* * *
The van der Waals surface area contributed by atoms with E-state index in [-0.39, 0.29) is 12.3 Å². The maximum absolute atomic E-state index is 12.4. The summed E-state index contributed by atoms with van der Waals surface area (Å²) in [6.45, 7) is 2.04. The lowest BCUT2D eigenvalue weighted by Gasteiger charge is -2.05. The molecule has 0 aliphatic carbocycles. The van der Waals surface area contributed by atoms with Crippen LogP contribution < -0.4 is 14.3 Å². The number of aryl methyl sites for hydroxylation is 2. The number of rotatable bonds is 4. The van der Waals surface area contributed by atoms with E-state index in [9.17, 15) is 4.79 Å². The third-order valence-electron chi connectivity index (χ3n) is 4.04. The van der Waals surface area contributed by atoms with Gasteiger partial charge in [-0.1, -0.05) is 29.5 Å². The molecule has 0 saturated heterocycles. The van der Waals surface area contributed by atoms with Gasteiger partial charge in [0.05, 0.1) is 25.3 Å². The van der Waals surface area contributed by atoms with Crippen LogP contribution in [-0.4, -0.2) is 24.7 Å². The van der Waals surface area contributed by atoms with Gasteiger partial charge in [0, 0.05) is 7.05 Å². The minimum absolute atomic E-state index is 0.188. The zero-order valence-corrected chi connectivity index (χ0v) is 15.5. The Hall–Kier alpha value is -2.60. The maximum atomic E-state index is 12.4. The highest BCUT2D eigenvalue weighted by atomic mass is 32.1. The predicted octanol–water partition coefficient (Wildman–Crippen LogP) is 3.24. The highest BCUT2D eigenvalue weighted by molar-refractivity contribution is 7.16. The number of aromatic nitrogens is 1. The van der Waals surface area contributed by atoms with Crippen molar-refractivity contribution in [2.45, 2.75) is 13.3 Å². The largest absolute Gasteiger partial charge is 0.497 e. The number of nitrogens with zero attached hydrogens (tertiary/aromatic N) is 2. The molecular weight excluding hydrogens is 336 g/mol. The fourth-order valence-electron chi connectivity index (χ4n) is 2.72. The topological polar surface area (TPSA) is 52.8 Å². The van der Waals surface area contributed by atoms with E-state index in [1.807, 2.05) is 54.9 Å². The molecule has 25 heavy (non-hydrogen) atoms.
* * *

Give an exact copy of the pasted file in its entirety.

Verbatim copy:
The van der Waals surface area contributed by atoms with E-state index in [-0.39, 0.29) is 12.3 Å². The maximum absolute atomic E-state index is 12.4. The summed E-state index contributed by atoms with van der Waals surface area (Å²) in [6.45, 7) is 2.04. The lowest BCUT2D eigenvalue weighted by Gasteiger charge is -2.05. The molecule has 0 aliphatic carbocycles. The van der Waals surface area contributed by atoms with Crippen LogP contribution < -0.4 is 14.3 Å². The number of aryl methyl sites for hydroxylation is 2. The number of rotatable bonds is 4. The van der Waals surface area contributed by atoms with E-state index in [9.17, 15) is 4.79 Å². The third-order valence-electron chi connectivity index (χ3n) is 4.04. The van der Waals surface area contributed by atoms with Gasteiger partial charge in [-0.1, -0.05) is 29.5 Å². The molecule has 0 saturated heterocycles. The van der Waals surface area contributed by atoms with Gasteiger partial charge in [0.05, 0.1) is 25.3 Å². The van der Waals surface area contributed by atoms with Crippen LogP contribution in [-0.4, -0.2) is 24.7 Å². The van der Waals surface area contributed by atoms with Gasteiger partial charge in [0, 0.05) is 7.05 Å². The minimum absolute atomic E-state index is 0.188. The zero-order valence-corrected chi connectivity index (χ0v) is 15.5. The Hall–Kier alpha value is -2.60. The maximum atomic E-state index is 12.4. The highest BCUT2D eigenvalue weighted by atomic mass is 32.1. The predicted octanol–water partition coefficient (Wildman–Crippen LogP) is 3.24. The highest BCUT2D eigenvalue weighted by molar-refractivity contribution is 7.16. The number of aromatic nitrogens is 1. The van der Waals surface area contributed by atoms with Crippen molar-refractivity contribution in [2.45, 2.75) is 13.3 Å². The largest absolute Gasteiger partial charge is 0.497 e. The number of nitrogens with zero attached hydrogens (tertiary/aromatic N) is 2. The molecular weight excluding hydrogens is 336 g/mol. The fourth-order valence-electron chi connectivity index (χ4n) is 2.72. The topological polar surface area (TPSA) is 52.8 Å². The van der Waals surface area contributed by atoms with E-state index in [1.807, 2.05) is 54.9 Å². The molecule has 25 heavy (non-hydrogen) atoms.